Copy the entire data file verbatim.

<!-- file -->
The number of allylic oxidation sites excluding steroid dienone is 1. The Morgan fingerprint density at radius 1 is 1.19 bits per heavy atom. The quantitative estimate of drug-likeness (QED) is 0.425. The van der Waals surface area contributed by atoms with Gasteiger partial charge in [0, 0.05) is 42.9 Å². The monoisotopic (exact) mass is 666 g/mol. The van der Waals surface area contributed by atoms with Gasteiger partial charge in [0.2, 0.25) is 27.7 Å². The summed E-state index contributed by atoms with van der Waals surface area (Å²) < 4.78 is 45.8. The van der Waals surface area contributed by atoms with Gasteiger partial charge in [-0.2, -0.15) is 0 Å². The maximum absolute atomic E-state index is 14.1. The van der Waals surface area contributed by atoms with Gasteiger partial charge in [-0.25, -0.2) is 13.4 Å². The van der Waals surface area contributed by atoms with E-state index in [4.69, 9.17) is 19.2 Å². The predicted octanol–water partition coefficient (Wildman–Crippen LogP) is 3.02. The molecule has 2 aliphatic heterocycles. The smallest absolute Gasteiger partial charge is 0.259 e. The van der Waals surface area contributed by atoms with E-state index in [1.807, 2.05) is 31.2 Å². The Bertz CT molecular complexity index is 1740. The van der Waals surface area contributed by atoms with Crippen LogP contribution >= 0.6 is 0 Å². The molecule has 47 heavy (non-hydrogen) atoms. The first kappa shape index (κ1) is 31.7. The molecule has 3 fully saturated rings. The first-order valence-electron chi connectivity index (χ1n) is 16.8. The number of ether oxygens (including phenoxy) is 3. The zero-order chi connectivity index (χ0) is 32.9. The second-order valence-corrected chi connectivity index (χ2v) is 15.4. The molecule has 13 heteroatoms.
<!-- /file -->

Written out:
The number of allylic oxidation sites excluding steroid dienone is 1. The Morgan fingerprint density at radius 1 is 1.19 bits per heavy atom. The quantitative estimate of drug-likeness (QED) is 0.425. The van der Waals surface area contributed by atoms with Gasteiger partial charge in [0, 0.05) is 42.9 Å². The monoisotopic (exact) mass is 666 g/mol. The van der Waals surface area contributed by atoms with Gasteiger partial charge in [0.2, 0.25) is 27.7 Å². The summed E-state index contributed by atoms with van der Waals surface area (Å²) < 4.78 is 45.8. The van der Waals surface area contributed by atoms with Gasteiger partial charge in [-0.2, -0.15) is 0 Å². The maximum absolute atomic E-state index is 14.1. The van der Waals surface area contributed by atoms with Gasteiger partial charge in [-0.25, -0.2) is 13.4 Å². The van der Waals surface area contributed by atoms with E-state index in [4.69, 9.17) is 19.2 Å². The predicted octanol–water partition coefficient (Wildman–Crippen LogP) is 3.02. The molecule has 2 aliphatic heterocycles. The smallest absolute Gasteiger partial charge is 0.259 e. The van der Waals surface area contributed by atoms with E-state index in [1.807, 2.05) is 31.2 Å². The Bertz CT molecular complexity index is 1740. The van der Waals surface area contributed by atoms with Crippen LogP contribution >= 0.6 is 0 Å². The molecule has 47 heavy (non-hydrogen) atoms. The first kappa shape index (κ1) is 31.7. The molecule has 3 fully saturated rings. The first-order valence-electron chi connectivity index (χ1n) is 16.8. The number of ether oxygens (including phenoxy) is 3. The zero-order chi connectivity index (χ0) is 32.9. The second-order valence-corrected chi connectivity index (χ2v) is 15.4. The molecule has 13 heteroatoms.